International
Tables for Crystallography Volume H Powder diffraction Edited by C. J. Gilmore, J. A. Kaduk and H. Schenk © International Union of Crystallography 2018 
International Tables for Crystallography (2018). Vol. H, ch. 3.8, pp. 340342
Section 3.8.9. Combining data types: the INDSCAL method^{a}Department of Chemistry, University of Glasgow, University Avenue, Glasgow, G12 8QQ, UK 
It is now common to collect more than one data type, and some instruments now exist for collecting spectroscopic and PXRD data on the same samples, for example the Bruker D8 Screenlab, which combines PXRD and Raman measurement for highthroughput screening (Boccaleri et al., 2007).
A technique for combining the results of more than one data type is needed. One method would be to take individual distance matrices from each data type and generate an average distance matrix using equation (3.8.3), but this leaves open the question of how best to define the associated weights in an optimal, objective way. Should, for example, PXRD be given a higher weight than Raman data? The individual differences scaling method (INDSCAL) of Carroll & Chang (1970) provides an unbiased solution to this problem by, as the name suggests, scaling the differences between individual distance matrices.
In this method, let D_{k} be the squared distance matrix of dimension (n × n) for data type k with a total of K data types. For example, if we have PXRD, Raman and differential scanning calorimetry (DSC) data for each of n samples, then K = 3. A groupaverage matrix G (which we will specify in two dimensions) is required that best represents the combination of the K data types. To do this, the D matrices are first put into innerproduct form by the doublecentring operation to givewhere I is the identity matrix and N is the centring matrix I − 11′/N; 1 is a column vector of ones. The innerproduct matrices thus generated are matched to the weighted form of the group average, G, which is unknown. To do this the functionis minimized. The weight matrices, W_{k}, are scaled such thatThe INDSCAL method employs an iterative technique to solve equation (3.8.7) in which one parameter is kept fixed whilst the other is determined by leastsquares refinement. An initial estimate for G is taken either from the average of the D matrices for each sample or as a random matrix. This is then used to estimate the weight matrices, and the whole process repeated until a minimum value of S is obtained. The algorithm derived by Carroll and Chang was used in the example below. When random matrices are used to generate the initial G matrix, the INDSCAL procedure is repeated 100 times and the solution with the minimum value of S is kept. In practice, there is very little difference in the results of these two procedures. The resulting G matrix is used as a standarddistance matrix, and used in the standard way to generate dendrograms, MMDS plots etc. The method has the property that where data types show samples to be very similar this is reinforced, whereas where there are considerable variations the differences are accentuated in the final G matrix. For a fuller description of the INDSCAL method with examples see Gower & Dijksterhuis (2004), Section 13.2, and for a useful geometric interpretation see Husson & Pagès (2006).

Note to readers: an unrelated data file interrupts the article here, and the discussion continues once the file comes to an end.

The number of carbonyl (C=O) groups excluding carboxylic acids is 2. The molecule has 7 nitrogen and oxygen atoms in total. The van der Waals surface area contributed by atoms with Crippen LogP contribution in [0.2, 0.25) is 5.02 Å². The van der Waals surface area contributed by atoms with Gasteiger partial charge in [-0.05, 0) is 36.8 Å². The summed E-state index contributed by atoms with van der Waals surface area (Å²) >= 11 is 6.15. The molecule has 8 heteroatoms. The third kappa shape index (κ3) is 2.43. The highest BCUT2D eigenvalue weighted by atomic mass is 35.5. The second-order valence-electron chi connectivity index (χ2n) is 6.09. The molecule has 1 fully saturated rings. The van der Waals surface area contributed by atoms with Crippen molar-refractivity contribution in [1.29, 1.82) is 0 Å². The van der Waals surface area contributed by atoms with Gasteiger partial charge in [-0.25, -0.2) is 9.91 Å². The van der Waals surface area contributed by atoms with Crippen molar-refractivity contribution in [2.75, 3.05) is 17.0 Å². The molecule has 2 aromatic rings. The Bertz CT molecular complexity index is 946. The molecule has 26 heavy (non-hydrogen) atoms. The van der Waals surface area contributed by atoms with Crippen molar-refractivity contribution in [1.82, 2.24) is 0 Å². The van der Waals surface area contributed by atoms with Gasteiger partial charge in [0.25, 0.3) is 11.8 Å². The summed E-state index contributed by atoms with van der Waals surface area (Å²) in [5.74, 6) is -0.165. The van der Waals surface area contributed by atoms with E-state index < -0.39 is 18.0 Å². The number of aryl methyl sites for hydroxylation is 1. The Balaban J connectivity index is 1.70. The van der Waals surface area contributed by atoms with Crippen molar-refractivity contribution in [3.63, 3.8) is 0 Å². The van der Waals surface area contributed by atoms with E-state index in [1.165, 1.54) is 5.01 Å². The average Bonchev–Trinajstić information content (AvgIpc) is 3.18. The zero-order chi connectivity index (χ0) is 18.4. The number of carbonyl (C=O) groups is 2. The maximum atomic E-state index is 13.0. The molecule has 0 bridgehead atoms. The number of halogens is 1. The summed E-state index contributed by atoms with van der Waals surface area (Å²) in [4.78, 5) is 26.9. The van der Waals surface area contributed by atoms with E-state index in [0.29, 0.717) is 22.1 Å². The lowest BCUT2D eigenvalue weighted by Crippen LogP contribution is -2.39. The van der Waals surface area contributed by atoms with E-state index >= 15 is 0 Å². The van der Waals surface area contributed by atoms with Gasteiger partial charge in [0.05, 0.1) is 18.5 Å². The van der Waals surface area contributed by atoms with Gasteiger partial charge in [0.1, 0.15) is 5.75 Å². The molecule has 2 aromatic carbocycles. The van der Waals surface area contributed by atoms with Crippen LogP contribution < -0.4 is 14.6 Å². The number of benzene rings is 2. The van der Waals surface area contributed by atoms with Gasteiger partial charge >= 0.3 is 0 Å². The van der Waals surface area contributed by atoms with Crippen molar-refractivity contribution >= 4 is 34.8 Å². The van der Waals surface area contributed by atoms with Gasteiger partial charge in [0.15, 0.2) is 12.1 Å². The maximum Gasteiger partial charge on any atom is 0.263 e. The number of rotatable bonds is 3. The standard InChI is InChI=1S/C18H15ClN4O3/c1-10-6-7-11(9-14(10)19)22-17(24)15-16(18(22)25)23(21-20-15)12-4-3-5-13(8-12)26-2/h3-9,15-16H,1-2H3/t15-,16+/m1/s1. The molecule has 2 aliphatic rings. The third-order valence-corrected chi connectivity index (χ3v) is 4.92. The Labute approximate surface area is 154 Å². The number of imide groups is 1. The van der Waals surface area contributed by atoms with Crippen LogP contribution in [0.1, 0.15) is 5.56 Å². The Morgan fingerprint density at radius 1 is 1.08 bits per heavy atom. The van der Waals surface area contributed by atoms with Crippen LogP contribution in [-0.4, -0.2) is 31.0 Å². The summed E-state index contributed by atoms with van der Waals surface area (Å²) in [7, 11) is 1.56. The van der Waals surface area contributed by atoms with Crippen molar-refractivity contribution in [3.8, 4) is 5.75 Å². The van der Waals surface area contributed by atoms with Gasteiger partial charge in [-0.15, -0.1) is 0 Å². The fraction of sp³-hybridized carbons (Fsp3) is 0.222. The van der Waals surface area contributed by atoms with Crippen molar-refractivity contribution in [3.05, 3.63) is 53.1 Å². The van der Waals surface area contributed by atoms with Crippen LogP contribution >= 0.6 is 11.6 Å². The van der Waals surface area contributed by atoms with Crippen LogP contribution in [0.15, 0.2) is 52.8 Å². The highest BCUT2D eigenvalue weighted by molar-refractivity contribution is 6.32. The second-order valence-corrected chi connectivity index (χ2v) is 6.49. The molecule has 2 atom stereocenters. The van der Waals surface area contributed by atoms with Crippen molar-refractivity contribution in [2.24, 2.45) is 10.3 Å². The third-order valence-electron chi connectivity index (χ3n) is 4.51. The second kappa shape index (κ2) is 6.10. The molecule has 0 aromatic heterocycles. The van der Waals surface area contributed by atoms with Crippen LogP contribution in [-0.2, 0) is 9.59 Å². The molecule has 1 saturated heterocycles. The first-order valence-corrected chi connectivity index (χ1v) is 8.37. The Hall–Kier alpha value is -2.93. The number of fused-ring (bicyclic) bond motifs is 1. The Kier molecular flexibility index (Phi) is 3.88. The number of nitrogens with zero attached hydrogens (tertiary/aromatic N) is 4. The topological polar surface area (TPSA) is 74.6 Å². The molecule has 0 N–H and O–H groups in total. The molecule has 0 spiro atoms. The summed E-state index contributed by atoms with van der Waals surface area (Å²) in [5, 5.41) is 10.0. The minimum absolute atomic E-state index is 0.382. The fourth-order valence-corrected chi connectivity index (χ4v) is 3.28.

We now present an example of the INDSCAL method applied to data collected on sulfathiazole using PXRD and Raman spectroscopy (Barr, Cunningham et al., 2009). A flowchart is shown in Fig. 3.8.15. Three polymorphs of sulfathiazole were prepared and PXRD data were collected on a Bruker C2 GADDS system. Each sample was run for 2 min over a 3–30° range in 2θ using Cu Kα radiation. Raman data were collected on a Bruker SENTINEL. The Raman probe was integrated into the PXRD instrument.

A flowchart for the INDSCAL method using Raman and PXRD data. Note that any combination of any 1D data can be used here. 
The only data preprocessing performed was background removal. Fig. 3.8.16(a) shows the resulting dendrogram (with the default cut level) and Fig. 3.8.16(b) shows the corresponding MMDS plot. To identify each sample they are numbered via a fourdigit code: the first two digits are the well number, and the last digit defines whether the sample is form 2, 3 or 4 of sulfathiazole. It can be seen that the clustering is only partly successful: form 4 (red) is correctly clustered; form 3 (orange) gives five clusters and form 2 gives three clusters.
Fig. 3.8.16(c) shows the clustering from the Raman spectra. The results are poor: most of form 2 is correctly clustered, but forms 4 and 3 are intermixed, and the MMDS plot in Fig. 3.8.16(d) is diffuse with little structure.
The INDSCAL method is now applied starting from random G matrices and the results are shown in Fig. 3.8.16(e) and (f) with the dendrogram cut level at its default value. The clustering is almost correct; all the samples are placed in the correct groups except that there are two outliers coloured in blue. Fig. 3.8.16(g) shows the Raman patterns for these samples: they are primarily background with very little usable signal.
References
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